by Mary Caperton Morton Thursday, July 16, 2015
Early in the Paleozoic, giant arthropods known as anomalocaridids were the largest predators in the sea. A collection of finely preserved fossils, described in a new study in Nature and belonging to the Early Ordovician Fezouata Biota of Morocco, is now giving paleontologists a more detailed look at a 2-meter-long variety called Aegirocassis benmoulae. The fossils seem to suggest that at least this species wasn’t a predator after all.
Anomalocaridids are best known from their preserved heads, which have provided crucial insights into the early evolution of arthropods, a group that now includes spiders, scorpions and shrimp. Unique in the world of known anomalocaridids and among the youngest ever found, the Fezouata specimens have appendages on their heads adapted for filter, rather than predatory, feeding. In addition to the head, the new study focuses on the trunk of A. benmoulae, a feature that has not been found as well preserved in other specimens. The fossils have trunk segments with separate dorsal and ventral flaps, which bear respective resemblances to the gill flaps and walking limbs seen on the trunks of modern arthropods.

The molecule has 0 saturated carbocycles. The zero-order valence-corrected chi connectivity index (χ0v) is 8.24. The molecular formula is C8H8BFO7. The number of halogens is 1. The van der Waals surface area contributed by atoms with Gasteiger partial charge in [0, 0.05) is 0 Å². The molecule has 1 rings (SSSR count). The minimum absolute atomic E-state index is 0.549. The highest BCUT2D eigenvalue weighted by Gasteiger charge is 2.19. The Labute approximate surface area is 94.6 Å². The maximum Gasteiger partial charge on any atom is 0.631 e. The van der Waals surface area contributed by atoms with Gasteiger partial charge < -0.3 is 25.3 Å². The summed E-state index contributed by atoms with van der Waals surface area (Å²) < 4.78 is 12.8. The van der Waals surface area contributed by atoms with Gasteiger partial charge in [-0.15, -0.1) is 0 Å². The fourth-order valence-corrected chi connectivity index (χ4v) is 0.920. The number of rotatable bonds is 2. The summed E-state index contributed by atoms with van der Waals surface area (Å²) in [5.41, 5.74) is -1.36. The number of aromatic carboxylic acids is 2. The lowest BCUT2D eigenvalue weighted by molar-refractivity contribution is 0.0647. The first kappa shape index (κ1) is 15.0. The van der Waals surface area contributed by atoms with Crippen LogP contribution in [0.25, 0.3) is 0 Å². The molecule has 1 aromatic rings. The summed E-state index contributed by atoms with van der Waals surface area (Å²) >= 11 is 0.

The “unprecedented body length” of more than 2 meters indicates a new direction in the feeding ecology of the clade, wrote lead author Peter Van Roy of Yale University and colleagues. And “the evolution of giant filter-feeding anomalocaridids may reflect the establishment of highly developed planktic ecosystems during the Great Ordovician Biodiversification Event,” in which new groups emerged after many existing fauna died out at the end of the Cambrian.
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